A prolonged period of tight monetary and loose fiscal policy drove up the value of the dollar. The strong dollar made imports cheap, leading to the growth of the so-called “twin deficits” in the budget and current account. Despite complaints from some trading partners, the US was not concerned yet with the strong dollar and so followed a policy of “benign neglect.” The US agreed to study potential FX intervention at the G7 Versailles summit of 1982, but nothing concrete emerged from the so-called Jurgensen Report.
Dollar appreciation continued, notably accelerating in the 1984-1985 period. At that juncture, it became widely recognized that the dollar’s appreciation could no longer be explained by the economic fundamentals. Interest rate differentials that favored the greenback peaked in June 1984, and so the continued appreciation of the dollar over the next year became viewed as being “misaligned.”
The seeds of the Plaza Accord were planted in January 1985. At the start of Ronald Reagan’s second term, Don Regan and James Baker switched jobs in the cabinet, bringing a different perspective at Treasury. Incoming Treasury Secretary Baker (formerly Chief of Staff) signaled a less hands-off approach on the dollar, testifying at his confirmation hearing that the policy of “benign neglect” was “obviously something that should be looked at.”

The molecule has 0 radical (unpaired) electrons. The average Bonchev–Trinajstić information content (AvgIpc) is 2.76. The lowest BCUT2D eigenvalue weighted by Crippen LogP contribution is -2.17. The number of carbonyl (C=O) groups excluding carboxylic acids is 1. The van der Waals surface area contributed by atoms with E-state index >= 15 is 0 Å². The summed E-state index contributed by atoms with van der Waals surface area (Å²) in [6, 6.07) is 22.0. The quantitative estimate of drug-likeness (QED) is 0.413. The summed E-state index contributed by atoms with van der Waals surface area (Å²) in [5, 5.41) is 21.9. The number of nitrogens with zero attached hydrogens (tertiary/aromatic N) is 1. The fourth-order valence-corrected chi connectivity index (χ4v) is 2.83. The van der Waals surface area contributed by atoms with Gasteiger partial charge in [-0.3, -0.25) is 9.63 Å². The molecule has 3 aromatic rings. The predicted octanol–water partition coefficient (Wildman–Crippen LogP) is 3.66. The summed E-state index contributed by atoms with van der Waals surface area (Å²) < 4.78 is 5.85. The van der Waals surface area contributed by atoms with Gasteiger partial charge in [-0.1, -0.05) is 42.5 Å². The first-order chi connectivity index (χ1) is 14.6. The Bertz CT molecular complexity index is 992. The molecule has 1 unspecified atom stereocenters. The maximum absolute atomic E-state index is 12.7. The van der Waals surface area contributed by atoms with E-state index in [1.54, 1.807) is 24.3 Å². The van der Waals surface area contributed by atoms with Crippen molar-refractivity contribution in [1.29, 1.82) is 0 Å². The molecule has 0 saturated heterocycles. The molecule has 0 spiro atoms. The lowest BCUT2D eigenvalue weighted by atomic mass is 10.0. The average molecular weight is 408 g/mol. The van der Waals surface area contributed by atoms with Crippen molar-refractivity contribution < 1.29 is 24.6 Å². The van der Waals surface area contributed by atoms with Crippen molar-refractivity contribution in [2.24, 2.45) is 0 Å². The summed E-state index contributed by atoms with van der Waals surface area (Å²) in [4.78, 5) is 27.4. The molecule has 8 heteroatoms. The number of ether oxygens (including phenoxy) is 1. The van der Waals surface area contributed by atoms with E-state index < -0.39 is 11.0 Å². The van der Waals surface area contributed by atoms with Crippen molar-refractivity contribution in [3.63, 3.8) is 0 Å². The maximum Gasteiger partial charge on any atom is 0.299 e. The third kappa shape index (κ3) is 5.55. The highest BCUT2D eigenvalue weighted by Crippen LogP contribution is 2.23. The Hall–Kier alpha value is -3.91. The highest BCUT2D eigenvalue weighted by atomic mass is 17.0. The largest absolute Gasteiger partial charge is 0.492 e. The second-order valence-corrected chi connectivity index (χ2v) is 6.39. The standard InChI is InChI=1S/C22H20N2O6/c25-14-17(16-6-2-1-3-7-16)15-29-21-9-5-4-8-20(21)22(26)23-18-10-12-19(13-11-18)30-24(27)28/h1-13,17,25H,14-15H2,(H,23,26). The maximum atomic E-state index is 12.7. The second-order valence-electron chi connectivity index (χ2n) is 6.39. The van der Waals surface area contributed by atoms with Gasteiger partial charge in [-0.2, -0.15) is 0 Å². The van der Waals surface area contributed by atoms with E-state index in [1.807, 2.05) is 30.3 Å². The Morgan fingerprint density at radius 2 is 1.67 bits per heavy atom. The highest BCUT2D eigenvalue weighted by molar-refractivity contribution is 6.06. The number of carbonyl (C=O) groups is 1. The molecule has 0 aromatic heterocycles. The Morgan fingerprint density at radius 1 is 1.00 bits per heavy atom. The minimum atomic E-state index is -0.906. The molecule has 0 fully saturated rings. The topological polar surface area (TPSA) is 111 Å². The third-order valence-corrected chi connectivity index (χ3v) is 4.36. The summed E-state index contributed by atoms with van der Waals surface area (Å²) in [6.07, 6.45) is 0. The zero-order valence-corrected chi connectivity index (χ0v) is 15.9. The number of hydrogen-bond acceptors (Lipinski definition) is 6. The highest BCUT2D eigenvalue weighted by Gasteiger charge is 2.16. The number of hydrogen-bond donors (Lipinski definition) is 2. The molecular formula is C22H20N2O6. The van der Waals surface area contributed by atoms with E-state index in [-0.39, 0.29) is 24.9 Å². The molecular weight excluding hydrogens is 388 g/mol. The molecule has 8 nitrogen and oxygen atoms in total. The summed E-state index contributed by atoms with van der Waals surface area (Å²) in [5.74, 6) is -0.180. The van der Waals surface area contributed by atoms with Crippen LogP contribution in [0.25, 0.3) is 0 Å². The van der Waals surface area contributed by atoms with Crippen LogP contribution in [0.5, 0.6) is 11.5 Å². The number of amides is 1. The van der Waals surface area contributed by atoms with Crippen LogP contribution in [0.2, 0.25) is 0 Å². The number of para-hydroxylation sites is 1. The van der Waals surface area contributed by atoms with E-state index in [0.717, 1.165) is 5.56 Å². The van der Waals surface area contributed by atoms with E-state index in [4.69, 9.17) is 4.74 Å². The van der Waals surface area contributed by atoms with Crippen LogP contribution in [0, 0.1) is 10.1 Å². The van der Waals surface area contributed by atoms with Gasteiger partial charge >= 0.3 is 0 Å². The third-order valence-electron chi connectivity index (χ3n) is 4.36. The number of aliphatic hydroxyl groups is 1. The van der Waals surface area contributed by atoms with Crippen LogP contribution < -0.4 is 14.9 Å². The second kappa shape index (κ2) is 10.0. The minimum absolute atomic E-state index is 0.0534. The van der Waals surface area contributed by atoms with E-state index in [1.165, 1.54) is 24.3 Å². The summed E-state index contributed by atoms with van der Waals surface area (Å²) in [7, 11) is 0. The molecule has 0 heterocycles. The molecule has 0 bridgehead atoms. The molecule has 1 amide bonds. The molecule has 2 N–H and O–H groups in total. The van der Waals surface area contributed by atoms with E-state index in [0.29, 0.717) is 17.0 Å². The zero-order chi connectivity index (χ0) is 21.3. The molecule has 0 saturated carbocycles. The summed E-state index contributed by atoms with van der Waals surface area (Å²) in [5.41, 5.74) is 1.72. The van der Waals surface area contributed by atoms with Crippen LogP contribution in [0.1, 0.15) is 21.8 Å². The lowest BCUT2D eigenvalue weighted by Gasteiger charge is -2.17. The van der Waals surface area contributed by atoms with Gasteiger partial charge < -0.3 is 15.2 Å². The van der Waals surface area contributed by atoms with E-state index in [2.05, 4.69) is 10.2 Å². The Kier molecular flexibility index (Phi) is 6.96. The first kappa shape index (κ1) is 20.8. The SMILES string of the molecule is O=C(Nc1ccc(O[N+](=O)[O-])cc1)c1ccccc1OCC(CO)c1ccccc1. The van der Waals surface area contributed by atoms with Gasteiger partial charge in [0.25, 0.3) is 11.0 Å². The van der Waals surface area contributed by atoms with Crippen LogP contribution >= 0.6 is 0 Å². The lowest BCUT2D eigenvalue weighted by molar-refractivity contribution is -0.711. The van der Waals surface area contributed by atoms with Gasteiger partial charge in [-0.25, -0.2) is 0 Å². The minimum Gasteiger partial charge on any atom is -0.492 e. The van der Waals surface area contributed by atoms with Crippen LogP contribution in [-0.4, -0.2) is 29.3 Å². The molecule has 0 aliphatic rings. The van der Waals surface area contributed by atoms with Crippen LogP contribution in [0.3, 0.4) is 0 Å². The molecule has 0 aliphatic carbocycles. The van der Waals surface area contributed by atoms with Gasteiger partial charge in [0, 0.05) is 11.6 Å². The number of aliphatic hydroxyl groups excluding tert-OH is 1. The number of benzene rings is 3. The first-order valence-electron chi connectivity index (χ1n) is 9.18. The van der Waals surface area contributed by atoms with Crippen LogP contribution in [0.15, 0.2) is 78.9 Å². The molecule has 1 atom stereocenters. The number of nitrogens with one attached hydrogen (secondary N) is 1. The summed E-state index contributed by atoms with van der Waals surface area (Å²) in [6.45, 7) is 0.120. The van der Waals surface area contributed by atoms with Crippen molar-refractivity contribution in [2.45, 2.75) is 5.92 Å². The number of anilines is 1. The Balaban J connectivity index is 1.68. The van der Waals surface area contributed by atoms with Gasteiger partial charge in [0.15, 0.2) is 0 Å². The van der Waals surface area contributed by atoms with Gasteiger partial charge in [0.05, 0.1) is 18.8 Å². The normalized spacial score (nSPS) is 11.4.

It’s not widely known but some FX intervention was actually agreed upon at the January 1985 G5 summit. The US followed up with some limited FX intervention, but Germany in particularly sold dollars very aggressively in February and March 1985. It’s worth noting that the dollar peaked during that period.
It’s clear then that the shift in FX policy had already begun before the Plaza Accord was finalized. G7 Finance Ministers and central bankers met September 22, 1985 at the Plaza Hotel in New York City. After that meeting, it was formally stated that “some further orderly appreciation of the non-dollar currencies is desirable” and that policymakers “stand ready to cooperate more closely to encourage this when to do so would be helpful.” The dollar went on to lose about 22% over the next two years.
The Plaza Accord worked so well that policymakers eventually agreed on the so-called Louvre Accord. At the February 1987 Paris meeting of G7 Finance Ministers and central bankers, it was agreed that the value of the dollar was now “consistent with economic fundamentals.” Officials also announced that they would only intervene when required to ensure stability in the FX market. Yet the dollar’s slide continued after the Louvre Accord.
Despite President Trump’s vocal concerns about the strong dollar, we do not think it has had a noticeable impact on US growth. The labor market remains strong, which in turn is very supportive for consumption. The preliminary Q2 GDP report put US growth at 2.1% SAAR. While down from 3.1% SAAR in Q1, the economy is still growing above trend (~2%). The NY Fed’s Nowcast model currently has Q3 growth at 2.2% SAAR. The IMF just upgraded its forecast for US growth this year from 2.3% to 2.6%.